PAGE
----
A. Shehu, L. E. Kavraki, C. Clementi Multiscale characterization of protein conformational ensembles.  Proteins: Structure, Function and Bioinformatics , 76 2009: 837-851

J. A. Hegler, J. Latzer, A. Shehu, C. Clementi, P. G. Wolynes Restriction vs. guidance: Fragment assembly and associative memory Hamiltonians for protein structure prediction.  Proc. Natl. Acad. Sci. USA, 106 2009: 15302-15307

S. Matysiak, C. Clementi Characterization of Protein-Folding Landscapes by Coarse-Grained Models Incorporating Experimental Data.  Coarse-graining in Condensed Phase and Biomolecular Systems 2008: 157-170

C. Clementi Coarse-Grained Models of Protein Folding.  Curr. Opin. Struct. Biol., 18 2008: 10-15

S. Matysiak C. Clementi Mapping Folding Energy Landscapes with Theory and Experiment.  Arc. Biochem. Biophys., 469 2008: 29-33

S. Matysiak, C. Clementi, M. Praprotnik, K. Kremer, L. delle Site Modeling diffusive dynamics in adaptive resolution simulation of liquid water.  J. Chem. Phys., 128 2008: 024503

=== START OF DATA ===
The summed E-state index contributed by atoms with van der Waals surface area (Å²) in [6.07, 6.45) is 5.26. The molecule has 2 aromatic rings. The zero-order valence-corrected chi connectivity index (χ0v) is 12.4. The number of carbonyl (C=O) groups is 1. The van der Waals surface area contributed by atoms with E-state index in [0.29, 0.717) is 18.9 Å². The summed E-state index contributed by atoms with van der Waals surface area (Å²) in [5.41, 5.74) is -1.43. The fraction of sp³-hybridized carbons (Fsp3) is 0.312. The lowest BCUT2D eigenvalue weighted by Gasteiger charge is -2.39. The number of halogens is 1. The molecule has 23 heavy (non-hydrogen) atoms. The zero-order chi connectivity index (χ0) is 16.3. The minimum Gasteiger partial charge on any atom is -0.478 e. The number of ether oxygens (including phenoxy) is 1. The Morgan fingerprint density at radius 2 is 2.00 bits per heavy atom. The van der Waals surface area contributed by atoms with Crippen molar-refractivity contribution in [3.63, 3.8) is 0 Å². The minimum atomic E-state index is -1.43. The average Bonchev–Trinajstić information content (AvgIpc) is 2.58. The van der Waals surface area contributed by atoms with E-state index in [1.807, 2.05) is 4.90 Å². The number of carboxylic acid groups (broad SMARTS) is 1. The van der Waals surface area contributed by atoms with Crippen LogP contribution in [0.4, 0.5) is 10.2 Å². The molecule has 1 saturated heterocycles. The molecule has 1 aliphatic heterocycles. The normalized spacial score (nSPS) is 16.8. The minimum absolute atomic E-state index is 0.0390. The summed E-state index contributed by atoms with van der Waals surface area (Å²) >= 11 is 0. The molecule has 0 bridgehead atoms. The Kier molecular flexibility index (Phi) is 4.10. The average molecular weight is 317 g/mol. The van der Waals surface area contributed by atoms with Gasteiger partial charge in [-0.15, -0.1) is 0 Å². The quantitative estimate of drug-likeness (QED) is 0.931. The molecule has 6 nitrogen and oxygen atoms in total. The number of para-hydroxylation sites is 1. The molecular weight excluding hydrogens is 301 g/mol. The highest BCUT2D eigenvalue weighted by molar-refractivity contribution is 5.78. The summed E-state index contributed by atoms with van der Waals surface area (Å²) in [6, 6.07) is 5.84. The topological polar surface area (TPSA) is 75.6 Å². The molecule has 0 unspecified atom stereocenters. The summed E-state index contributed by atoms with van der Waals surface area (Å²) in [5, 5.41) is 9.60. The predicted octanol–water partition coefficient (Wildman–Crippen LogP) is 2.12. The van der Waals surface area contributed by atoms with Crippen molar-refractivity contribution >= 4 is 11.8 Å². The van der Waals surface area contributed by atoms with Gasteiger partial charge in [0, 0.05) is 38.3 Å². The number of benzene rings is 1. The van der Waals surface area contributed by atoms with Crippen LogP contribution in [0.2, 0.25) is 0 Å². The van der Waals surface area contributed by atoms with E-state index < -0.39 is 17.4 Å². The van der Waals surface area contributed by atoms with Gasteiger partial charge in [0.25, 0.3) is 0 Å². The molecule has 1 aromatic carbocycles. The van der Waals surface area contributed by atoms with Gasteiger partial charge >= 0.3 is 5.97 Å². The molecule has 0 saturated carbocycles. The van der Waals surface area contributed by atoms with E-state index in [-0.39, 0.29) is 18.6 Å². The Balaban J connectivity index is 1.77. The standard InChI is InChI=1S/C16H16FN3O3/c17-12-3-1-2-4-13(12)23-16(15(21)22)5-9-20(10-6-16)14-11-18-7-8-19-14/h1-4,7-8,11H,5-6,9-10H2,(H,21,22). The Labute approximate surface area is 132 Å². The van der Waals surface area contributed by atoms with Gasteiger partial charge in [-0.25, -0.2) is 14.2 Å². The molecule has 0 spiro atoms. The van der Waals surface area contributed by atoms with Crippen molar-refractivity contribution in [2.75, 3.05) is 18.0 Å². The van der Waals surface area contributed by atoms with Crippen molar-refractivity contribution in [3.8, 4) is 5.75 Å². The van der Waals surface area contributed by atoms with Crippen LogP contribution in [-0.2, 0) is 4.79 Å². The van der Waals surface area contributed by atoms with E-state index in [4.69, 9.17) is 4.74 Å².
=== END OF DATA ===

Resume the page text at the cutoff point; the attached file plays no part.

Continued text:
A. Shehu, L. E. Kavraki, C. Clementi Unfolding the Fold of Cyclic Systeine-rich Peptides.  Protein Sci., 17 2008: 482-493

Plaku, E., Stamati, H., Clementi, C. & Kavraki, L.E. Fast and Reliable Analysis of Molecular Motion Using Proximity Relations and Dimensionality Reduction.  Proteins, 67 2007: 897-907

Heath, A.P., Kavraki, L.E. & Clementi, C. From Coarse-Grain to All-Atom: Toward Multiscale Analysis of Protein Landscapes.  Proteins, 68 2007: 646-661